Steve Bannon, Out As Chief White House Strategist, Heads Back To Breitbart

Updated at 7:40 pm ET Steve Bannon has lost his job as chief White House strategist. The White House described the departure as a mutual agreement between Bannon and chief of staff John Kelly. "We are grateful for his service and wish him the best," said press secretary Sarah Huckabee Sanders. Bannon has been a larger-than-life character in Trumpworld: a right-wing provocateur whose rumpled wardrobe and radical politics belied his background at Goldman Sachs and Harvard Business School. ...

Read More

What We Know: Multiple Terrorist Attacks Hit Spain

Spanish police say they've arrested four people in connection to terrorist attacks that killed 14 people and injured more than 100 others in and around Barcelona Thursday. Five suspects were killed as they tried to carry out a second terrorist attack in a nearby city. The current location of the driver of a white van that plowed through a crowd of people on Barcelona's landmark Las Ramblas boulevard Thursday afternoon remains unknown. Two brothers have been named in reports about the search...

Read More

Once Shot For Advocating For Girls' Education, Malala Is Going To Oxford

Malala Yousafzai was only 15 when she was shot by the Taliban in Pakistan for campaigning for the education of girls. Now, she has been accepted to Oxford, one of the world's elite universities. Malala tweeted, "So excited to go to Oxford!!!" She also congratulated other students in England, Wales and Northern Ireland who received news Thursday about their university futures. At Oxford Malala will study philosophy, politics and economics. Gaining a place at an elite university is just the...

Read More

A lot of people are counting on special counsel Robert Mueller.

President Trump's calculation about Afghanistan boils down to a familiar question in U.S. national security: Of all the bad options, what's the least worst?

Trump, Vice President Pence and other national security team members are scheduled to convene at Camp David on Friday to review the next phase of the nearly 16-year war.

Defense Secretary James Mattis told reporters at the Pentagon this week that all options remain in play as the White House weighs a long-awaited new strategy.

If one glass of wine takes the edge off, why not drink a few more?

This thinking may help explain the findings of a new study that points to an increase in drinking among adults in the U.S., especially women.

A majority of Americans think President Trump's response to the violence in Charlottesville, Va., was "not strong enough," according to an NPR/PBS NewsHour/Marist poll.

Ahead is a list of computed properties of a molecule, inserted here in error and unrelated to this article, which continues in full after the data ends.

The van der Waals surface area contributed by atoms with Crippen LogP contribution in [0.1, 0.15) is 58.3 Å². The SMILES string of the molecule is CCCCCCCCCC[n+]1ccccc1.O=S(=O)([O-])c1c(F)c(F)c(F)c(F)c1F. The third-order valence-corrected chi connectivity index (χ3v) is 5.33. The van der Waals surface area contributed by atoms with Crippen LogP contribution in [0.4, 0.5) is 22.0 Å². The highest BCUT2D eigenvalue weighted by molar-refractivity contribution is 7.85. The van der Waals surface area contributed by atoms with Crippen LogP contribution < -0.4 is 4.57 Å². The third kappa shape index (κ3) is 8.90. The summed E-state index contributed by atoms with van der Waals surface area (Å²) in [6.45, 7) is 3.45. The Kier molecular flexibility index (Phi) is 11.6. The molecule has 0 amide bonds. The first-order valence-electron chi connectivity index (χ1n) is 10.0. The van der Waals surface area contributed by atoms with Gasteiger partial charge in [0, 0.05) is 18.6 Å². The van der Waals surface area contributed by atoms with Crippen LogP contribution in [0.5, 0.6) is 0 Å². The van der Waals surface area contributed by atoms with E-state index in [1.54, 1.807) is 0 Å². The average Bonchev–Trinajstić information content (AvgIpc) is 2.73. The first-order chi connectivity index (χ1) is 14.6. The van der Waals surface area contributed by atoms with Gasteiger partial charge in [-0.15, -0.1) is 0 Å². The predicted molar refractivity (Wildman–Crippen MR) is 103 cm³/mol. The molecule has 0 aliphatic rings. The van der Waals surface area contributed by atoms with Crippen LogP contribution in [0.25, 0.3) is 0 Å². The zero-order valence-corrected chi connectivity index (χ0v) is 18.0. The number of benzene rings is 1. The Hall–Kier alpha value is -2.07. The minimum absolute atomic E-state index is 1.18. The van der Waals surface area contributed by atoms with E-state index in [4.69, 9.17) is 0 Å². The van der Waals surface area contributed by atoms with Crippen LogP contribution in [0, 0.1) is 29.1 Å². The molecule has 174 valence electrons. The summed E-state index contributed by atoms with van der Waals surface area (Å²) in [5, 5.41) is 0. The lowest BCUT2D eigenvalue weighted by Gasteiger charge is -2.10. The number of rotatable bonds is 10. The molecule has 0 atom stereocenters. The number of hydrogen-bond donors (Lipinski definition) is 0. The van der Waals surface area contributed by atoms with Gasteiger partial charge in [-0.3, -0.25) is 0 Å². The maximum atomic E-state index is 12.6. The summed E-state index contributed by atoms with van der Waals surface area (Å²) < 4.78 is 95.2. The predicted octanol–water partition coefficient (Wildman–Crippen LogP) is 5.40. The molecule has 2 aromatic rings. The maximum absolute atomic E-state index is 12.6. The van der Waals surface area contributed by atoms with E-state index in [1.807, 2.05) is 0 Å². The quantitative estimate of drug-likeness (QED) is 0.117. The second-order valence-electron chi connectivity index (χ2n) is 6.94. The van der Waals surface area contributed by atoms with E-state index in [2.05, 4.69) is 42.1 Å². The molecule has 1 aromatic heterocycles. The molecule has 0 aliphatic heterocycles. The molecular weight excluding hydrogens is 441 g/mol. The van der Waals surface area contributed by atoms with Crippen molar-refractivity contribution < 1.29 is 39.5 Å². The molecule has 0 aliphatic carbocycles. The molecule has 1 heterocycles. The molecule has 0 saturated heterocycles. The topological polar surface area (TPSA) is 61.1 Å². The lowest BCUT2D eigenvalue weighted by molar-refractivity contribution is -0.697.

Fifty-two percent of respondents said so, as compared with just over a quarter (27 percent) who thought it was strong enough.

One by one, three teenage brothers left Guatemala on foot and made their way to the U.S., trying to escape La Mara Salvatrucha — the gang known as MS-13.

Now they're together again, reunited in a rural part of Long Island with their mother, who came here years ago.

And they're being terrorized by the same gang they fled.

Updated at 10:30 p.m. ET

President Trump declared Wednesday he is disbanding two economic advisory panels, after a growing number of the corporate CEO's who sat on them decided to leave, in the wake of Trump's response to the violence in Charlottesville, Va., over the weekend.

Trump said in a tweet that he is ending the Manufacturing Jobs Initiative and the Strategic and Policy Forum "rather than putting pressure on the businesspeople" that made up those groups.

Mike Groll / AP

There’s growing pressure on a group of breakaway Democrats in the State Senate to reunite with the mainstream Democrats and form a majority to rule the Senate.

J. Scott Applewhite / AP

A group of House members say they have the key to break the gridlock over the Affordable Care Act. They call themselves the “Problem Solvers” caucus.

The aftermath of the violent protest and counterprotests in Charlottesville, Va., over the weekend continue to reverberate across the country — sparking discussions about race and the country's Civil War past.

Mourners gathered in Charlottesville on Wednesday to remember Heather Heyer, who was killed on Saturday when a car rammed into a crowd of people protesting the white nationalist rally. Attendees were asked to wear purple, Heyer's favorite color, in her memory.

Pat Eaton-Robb / AP

Connecticut public school educators are urging Governor Malloy and state lawmakers to agree on a state budget before schools reopen in two weeks. They say the lack of state budget would adversely affect public education in the state.

Pages

Win tickets!

Starting September 2

WNYC & WSHU want your help

To locate Confederate flags in our area

Vintage Radio

Essays about the radios and technology of yesteryear

Kate Remington's conversations with video game composers and performers

On an extraordinary music tour

Fresh, essential...for a Sunday state of mind

Breaking New Ground: WSHU's Capital Campaign

Music Interviews

Conversations with the people instrumental in creating today's live and recorded classical music

Local, regional and national political insights

Looking for something to do?

Learn about the music and lives of the great composers

Essays by WSHU's Monday morning commentator David Bouchier

Learn about stories, music highlights, special events & station updates

More stories from NPR